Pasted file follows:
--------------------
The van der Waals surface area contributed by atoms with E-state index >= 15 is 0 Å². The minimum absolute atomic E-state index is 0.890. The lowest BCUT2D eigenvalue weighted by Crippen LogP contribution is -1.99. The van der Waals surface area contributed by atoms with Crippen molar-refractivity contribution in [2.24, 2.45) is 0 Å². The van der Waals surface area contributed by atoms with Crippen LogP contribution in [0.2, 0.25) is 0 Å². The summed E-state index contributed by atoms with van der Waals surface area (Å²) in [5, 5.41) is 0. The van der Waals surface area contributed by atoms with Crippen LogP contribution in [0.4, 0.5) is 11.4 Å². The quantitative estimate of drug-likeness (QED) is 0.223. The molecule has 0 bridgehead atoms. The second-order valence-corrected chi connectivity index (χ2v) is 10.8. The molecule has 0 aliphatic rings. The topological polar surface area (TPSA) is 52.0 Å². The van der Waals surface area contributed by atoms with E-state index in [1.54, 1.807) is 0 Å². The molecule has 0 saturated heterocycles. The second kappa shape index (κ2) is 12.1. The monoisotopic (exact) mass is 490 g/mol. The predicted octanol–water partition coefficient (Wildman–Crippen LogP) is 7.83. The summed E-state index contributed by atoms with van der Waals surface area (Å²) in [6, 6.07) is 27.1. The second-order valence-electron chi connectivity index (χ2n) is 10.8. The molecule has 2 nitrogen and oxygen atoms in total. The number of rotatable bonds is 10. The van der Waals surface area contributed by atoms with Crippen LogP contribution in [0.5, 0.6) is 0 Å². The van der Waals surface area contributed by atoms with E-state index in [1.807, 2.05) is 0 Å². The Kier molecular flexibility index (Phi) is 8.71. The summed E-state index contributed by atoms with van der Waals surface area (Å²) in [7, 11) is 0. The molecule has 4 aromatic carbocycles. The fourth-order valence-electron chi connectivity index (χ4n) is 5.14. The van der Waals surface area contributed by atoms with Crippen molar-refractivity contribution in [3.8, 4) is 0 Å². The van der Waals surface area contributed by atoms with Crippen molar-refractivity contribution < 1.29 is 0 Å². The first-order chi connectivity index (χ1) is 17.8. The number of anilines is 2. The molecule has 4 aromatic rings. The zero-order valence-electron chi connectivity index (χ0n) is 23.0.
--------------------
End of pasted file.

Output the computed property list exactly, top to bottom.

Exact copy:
The van der Waals surface area contributed by atoms with E-state index >= 15 is 0 Å². The minimum absolute atomic E-state index is 0.890. The lowest BCUT2D eigenvalue weighted by Crippen LogP contribution is -1.99. The van der Waals surface area contributed by atoms with Crippen molar-refractivity contribution in [2.24, 2.45) is 0 Å². The van der Waals surface area contributed by atoms with Crippen LogP contribution in [0.2, 0.25) is 0 Å². The summed E-state index contributed by atoms with van der Waals surface area (Å²) in [5, 5.41) is 0. The van der Waals surface area contributed by atoms with Crippen LogP contribution in [0.4, 0.5) is 11.4 Å². The quantitative estimate of drug-likeness (QED) is 0.223. The molecule has 0 bridgehead atoms. The second-order valence-corrected chi connectivity index (χ2v) is 10.8. The molecule has 0 aliphatic rings. The topological polar surface area (TPSA) is 52.0 Å². The van der Waals surface area contributed by atoms with E-state index in [1.54, 1.807) is 0 Å². The molecule has 0 saturated heterocycles. The second kappa shape index (κ2) is 12.1. The monoisotopic (exact) mass is 490 g/mol. The predicted octanol–water partition coefficient (Wildman–Crippen LogP) is 7.83. The summed E-state index contributed by atoms with van der Waals surface area (Å²) in [6, 6.07) is 27.1. The second-order valence-electron chi connectivity index (χ2n) is 10.8. The molecule has 2 nitrogen and oxygen atoms in total. The number of rotatable bonds is 10. The van der Waals surface area contributed by atoms with Crippen LogP contribution in [0.5, 0.6) is 0 Å². The van der Waals surface area contributed by atoms with E-state index in [1.807, 2.05) is 0 Å². The Kier molecular flexibility index (Phi) is 8.71. The summed E-state index contributed by atoms with van der Waals surface area (Å²) in [7, 11) is 0. The molecule has 4 aromatic carbocycles. The fourth-order valence-electron chi connectivity index (χ4n) is 5.14. The van der Waals surface area contributed by atoms with Crippen molar-refractivity contribution in [3.8, 4) is 0 Å². The van der Waals surface area contributed by atoms with Crippen molar-refractivity contribution < 1.29 is 0 Å². The first-order chi connectivity index (χ1) is 17.8. The number of anilines is 2. The molecule has 4 aromatic rings. The zero-order valence-electron chi connectivity index (χ0n) is 23.0.